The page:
Beyond Venice: Glass in Venetian Style, 1500-1750
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In Renaissance Europe, the compulsion to copy Venetian glassmaking styles and techniques was no simple fashion fad. The glass was clearly superior in almost every way. The glass was called “cristallo” because it was clear and colorless, a quality the Venetians achieved as early as 1440 by making it

19th Century French Paperweight Makers
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Compagnie des Cristalleries de Saint-Louis Compagnie des Cristalleries de Saint-Louis, which is named after the sainted King Louis IX, was founded in Lorraine, France, in 1767 and still exists today. Along with Baccarat, it nearly monopolized the French luxury glass industry for many years. In late

Mt. Washington and Pairpoint Glass
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Mt. Washington and its successor, the Pairpoint Corporation, was one of America’s longest-running luxury glass companies (1837-1957), one that rivaled its better known contemporaries, Tiffany and Steuben. It constantly reinvented and re-invigorated its business through creativity in texture,

Glass of the Maharajahs
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The Tradition of Glass Furniture The tradition of glass furniture began in the early nineteenth century when the Russian Imperial Glass Works created several tables for members of the imperial family. But it was the opening of the 1851 Great Exhibition of the Works of Industry of All Nations in

The Tradition of the Avant-Garde: Bohemian Glass, 1820–1935
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What is your first association with the term “bohemian”? Does it evoke a fine beer-brewing tradition, or connote unpronounceable town names? Germans have a saying: “lauter böhmische Dörfer” (nothing but Bohemian villages), referring to something completely incomprehensible, because of the odd

A Trip Up a Goat Path Unearths Blaschka-Era Lampworking Table
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Who would have thought that a trip up a goat path would lead to the Museum’s acquisition of a 19th-century lampworking table that was part of the 2007 Botanical Wonders exhibition? In October 2006, Steve Gibbs, the Museum’s manager of events marketing, embarked on a mission to find a lampworking

Czech Glass vs. Bohemian Glass
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Do you know the difference between the Czech Republic and Bohemia? The short answer is that there is practically none. Both names refer to nearly the same region, and they are used for historical reasons. From the Middle Ages to 1918, Bohemia was the name of what is today the major part of the

Drawings for American Stained Glass
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Drawings for American %%Stained Glass%%, a 2010 exhibition at the Museum’s Rakow Research Library, showcased 19th- and 20th-century designs from studios and artists across the United States. These designs illustrated the great diversity in style and subject matter in modern American stained glass,

From the 1908 Ornamental Glass Bulletin: "Odd Uses of Glass"
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"It was only a few months ago that plans were drawn for a house to be built of compressed opalescent glass bricks to be erected at Beechhurst; L.I. The house will be built, as regards material, very similar to some small one and two story office buildings which have been erected in Des Moines,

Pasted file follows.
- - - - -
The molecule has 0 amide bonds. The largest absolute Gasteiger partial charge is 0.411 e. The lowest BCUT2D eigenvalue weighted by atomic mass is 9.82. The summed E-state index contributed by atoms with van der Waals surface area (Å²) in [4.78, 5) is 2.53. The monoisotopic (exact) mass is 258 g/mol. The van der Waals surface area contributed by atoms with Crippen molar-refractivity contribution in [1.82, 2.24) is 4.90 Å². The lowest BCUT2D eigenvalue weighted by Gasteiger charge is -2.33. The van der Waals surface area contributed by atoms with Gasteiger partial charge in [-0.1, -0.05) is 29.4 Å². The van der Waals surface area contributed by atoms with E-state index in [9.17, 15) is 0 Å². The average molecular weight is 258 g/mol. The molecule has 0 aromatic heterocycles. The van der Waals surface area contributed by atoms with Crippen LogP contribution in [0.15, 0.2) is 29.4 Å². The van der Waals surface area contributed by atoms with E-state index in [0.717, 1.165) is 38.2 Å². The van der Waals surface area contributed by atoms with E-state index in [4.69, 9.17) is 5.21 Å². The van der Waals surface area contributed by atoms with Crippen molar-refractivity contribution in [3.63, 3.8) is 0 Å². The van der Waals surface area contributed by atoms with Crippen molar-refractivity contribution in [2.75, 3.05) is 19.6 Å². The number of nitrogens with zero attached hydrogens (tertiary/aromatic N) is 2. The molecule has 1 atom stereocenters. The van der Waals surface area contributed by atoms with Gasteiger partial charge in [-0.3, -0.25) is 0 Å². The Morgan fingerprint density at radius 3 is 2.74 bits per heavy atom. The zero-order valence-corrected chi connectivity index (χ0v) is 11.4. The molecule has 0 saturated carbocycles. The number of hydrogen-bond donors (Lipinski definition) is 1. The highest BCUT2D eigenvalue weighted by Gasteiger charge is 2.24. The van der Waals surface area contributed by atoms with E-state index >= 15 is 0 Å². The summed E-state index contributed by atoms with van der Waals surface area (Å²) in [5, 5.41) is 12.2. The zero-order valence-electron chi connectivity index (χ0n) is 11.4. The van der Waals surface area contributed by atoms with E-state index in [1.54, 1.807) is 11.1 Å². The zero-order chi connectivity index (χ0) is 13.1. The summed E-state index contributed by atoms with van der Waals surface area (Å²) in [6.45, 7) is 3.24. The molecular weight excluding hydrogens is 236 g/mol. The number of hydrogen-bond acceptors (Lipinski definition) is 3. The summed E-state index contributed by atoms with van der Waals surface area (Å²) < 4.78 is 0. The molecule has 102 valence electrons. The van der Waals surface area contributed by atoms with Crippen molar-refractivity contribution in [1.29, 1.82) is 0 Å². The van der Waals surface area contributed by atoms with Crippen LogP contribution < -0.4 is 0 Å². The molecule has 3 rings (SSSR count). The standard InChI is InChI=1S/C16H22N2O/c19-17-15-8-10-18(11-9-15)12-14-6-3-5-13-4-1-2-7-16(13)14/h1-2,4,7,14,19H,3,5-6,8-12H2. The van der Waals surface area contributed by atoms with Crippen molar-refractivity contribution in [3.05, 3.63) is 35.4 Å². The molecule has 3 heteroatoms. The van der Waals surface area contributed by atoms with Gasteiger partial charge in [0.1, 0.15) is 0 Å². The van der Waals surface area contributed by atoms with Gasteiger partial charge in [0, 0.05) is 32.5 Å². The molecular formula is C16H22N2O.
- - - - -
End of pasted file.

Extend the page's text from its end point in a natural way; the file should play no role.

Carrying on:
Restoring Tiffany
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Here’s the ultimate jigsaw puzzle: take 40 pieces of shattered glass in varying sizes, and hundreds of tiny chips of glass, and put them together to restore a rare Tiffany Peacock Eye Lamp base to its full glory. That’s just what the Museum’s conservator, Stephen Koob, has done. Unless you examine

Master of Studio Glass: Richard Craig Meitner
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The ever-evolving work of American artist Richard Craig Meitner, distinguished by its wit and poetry, reflects a variety of influences and ideas, ranging from Japanese textiles, Italian painting, and German Expressionist graphics, to science and the natural world. A new survey of his work, Masters

Glass of the Alchemists
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In the late 17th century, European glassmakers scored two major successes. In Bohemia, the British Isles, and Germany, they produced crystal glass vessels that resembled natural rock crystal. And in Brandenburg, Germany, they also manufactured red vessels—from gold ruby glass—that looked as if they

Glass Behind the Iron Curtain: Czech Design, 1948-1978
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An Interview with Tina Oldknow, Curator of Modern Glass This interview was conducted in December 2001 in preparation for the opening of the 2002 summer exhibition at The Corning Museum of Glass: Glass Behind the Iron Curtain: Czech Design, 1948-1978. The Corning Museum of Glass is known for the

René Roubícek
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René Roubícek is another Czech artist who disguised his obvious interest in abstract art in glass design. Like Jirí Harcuba, Roubícek used glass as expressively as possible. While Harcuba focused on engraved decoration, Roubícek experimented with the actual form of the glass, creating shapes that

The Evolution of the Paperweight
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The earliest paperweights appeared in Europe in the mid-1840s. Venetian glassmaker Pietro Bigaglia created and exhibited the first signed and dated weights at the Vienna Industrial Exposition in 1845. He, like other paperweight makers of the time, revived many ancient glassworking techniques to